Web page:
fifteenth (or seventeenth) birthday. Ambrose was then sent to Paris, where
he studied with Albertus Magnus. Ambrose spent the rest of his career as a
preacher - so intense that he's credited with levitating during sermons, and
was frequently used on peace-making missions, active in Germany, France, and
Italy. Reportedly, he died as a result of bursting a blood vessel while
preaching against usury. Many miracles were reported at his tomb.

Maurice Csaky (d. 1336) Not formally beatified, Maurice was a Hungarian
prince. He wanted to become a Dominican, but was forced to marry.  So he and
his wife took a vow of continence and, when the time was ripe, fled to
become a Dominican and a nun respectively. His father-in-law, the count
Palatine, was annoyed, and tried to force them back to secular life, even
kidnapping Maurice and holding him in prison for several months before
giving up. Maurice then spent the rest of his life in obscurity and poverty
as a priest, living near Budapest.

(Giovanni) Battista Spagnolo (Bl.; d. 1515) Battista (usually known by some
form of his humanist name, Baptista Mantuanus) was a native of Mantua whose
Spanish father, captured by the Genoese at the battle of Ponza along with
Alfonso V of Aragon and I of Sicily, had after his release settled in the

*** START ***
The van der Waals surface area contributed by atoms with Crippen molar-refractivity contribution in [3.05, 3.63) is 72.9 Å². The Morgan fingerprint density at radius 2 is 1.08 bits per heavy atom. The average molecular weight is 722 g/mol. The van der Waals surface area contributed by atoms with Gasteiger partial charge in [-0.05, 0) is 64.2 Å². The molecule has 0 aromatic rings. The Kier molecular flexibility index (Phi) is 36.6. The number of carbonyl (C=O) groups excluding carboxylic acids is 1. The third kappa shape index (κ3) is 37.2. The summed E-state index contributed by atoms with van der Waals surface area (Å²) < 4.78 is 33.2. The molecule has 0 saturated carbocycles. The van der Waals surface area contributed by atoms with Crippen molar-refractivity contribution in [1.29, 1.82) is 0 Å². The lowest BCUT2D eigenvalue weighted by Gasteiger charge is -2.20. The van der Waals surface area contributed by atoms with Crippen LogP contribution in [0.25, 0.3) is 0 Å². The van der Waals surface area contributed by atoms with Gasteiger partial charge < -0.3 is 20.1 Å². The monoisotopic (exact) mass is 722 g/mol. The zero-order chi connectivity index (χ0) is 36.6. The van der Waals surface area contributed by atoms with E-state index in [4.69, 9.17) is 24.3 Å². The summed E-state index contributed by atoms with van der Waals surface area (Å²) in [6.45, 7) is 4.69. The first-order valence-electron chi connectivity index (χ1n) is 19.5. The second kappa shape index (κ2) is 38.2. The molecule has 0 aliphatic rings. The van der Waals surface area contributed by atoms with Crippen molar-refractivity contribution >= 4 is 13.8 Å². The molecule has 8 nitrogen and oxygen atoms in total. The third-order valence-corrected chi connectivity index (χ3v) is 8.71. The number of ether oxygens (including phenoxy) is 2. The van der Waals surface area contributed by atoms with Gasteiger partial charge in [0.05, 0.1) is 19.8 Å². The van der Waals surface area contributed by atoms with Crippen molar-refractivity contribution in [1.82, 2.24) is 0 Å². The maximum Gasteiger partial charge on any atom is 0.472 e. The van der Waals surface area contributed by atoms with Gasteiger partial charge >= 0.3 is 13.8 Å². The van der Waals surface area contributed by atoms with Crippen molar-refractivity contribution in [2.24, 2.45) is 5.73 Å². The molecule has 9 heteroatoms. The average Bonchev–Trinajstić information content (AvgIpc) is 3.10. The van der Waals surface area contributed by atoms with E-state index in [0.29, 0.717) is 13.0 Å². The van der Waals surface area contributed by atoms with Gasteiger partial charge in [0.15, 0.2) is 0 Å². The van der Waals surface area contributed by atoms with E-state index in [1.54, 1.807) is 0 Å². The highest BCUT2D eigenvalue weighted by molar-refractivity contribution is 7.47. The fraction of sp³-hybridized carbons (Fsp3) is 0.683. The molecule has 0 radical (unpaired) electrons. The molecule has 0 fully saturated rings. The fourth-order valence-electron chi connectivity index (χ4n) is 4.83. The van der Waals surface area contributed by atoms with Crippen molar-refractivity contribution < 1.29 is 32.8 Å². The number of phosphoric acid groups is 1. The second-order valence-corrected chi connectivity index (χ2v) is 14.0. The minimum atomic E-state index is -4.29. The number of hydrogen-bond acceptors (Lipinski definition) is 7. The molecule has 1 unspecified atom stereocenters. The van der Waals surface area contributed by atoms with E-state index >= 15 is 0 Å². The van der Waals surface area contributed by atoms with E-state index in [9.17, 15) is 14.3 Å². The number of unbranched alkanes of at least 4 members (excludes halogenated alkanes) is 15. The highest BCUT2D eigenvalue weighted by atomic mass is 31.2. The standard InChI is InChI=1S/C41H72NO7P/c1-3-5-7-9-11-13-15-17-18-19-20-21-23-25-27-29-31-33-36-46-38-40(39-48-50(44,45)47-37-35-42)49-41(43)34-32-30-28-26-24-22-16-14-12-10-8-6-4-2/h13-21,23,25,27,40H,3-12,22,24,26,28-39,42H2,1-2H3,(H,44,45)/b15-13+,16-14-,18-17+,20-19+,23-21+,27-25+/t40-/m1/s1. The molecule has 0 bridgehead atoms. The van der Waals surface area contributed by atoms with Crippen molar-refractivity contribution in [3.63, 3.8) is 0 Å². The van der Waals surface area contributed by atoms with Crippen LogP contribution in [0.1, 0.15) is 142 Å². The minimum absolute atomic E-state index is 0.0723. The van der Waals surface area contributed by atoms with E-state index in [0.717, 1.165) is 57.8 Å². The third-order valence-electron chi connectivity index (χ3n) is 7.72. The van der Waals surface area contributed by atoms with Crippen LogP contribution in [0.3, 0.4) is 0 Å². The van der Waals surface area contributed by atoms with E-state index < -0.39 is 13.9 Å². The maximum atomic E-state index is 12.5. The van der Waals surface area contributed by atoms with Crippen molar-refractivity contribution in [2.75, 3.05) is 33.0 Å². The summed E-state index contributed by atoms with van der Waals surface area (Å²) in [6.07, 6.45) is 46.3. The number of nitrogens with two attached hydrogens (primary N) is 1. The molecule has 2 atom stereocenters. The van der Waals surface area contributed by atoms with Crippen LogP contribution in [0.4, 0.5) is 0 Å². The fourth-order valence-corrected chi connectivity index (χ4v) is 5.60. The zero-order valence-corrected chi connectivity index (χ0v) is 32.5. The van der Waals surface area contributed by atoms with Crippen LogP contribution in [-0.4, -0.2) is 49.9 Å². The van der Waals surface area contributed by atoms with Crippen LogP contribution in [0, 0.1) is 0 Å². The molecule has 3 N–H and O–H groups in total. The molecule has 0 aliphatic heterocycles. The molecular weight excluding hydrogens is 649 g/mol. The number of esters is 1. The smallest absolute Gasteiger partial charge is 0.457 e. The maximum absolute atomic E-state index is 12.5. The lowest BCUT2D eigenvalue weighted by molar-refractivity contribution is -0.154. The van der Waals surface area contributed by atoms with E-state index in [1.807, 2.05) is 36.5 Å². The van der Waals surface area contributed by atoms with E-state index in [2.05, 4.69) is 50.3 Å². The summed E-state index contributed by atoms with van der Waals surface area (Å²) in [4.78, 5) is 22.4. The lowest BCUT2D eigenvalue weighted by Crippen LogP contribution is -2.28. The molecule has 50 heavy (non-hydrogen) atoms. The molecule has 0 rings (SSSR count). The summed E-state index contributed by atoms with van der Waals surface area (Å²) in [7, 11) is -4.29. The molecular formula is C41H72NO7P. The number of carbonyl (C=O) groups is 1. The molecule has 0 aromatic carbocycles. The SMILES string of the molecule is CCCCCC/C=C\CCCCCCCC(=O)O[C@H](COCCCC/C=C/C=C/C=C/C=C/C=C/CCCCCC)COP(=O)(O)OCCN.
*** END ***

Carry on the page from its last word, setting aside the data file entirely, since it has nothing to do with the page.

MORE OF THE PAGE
Gonzaga capital. After study there under the humanists Giorgio Merula and
Gregorio Tifernate B. went on to Padua but left the university there without
taking a degree and entered the Carmelite Order in 1463 at Ferrara. He
completed his studies there and was ordained priest (seemingly by 1470). He
had a distinguished career as a Carmelite administrator and diplomat, rising
late in life to the generalship of his Order. He was a prolific author in
both prose and verse. Some of his poems, most notably the eclogue collection
_Adulescentia_ and some of his _Parthenicae_ (brief epics on female saints),
were widely used as school texts in the sixteenth century. He was esteemed
as a poet that his fellow townsmen of Mantua set up a bust of him in rivalry
with that of a rather more famous Mantuan poet: someone named Virgil. Today
is his _dies natalis_ and his day of commemoration in the RM. 


happy reading,
Terri Morgan
--
Education is what remains after one has forgotten what one has learned in
school.  ~Albert Einstein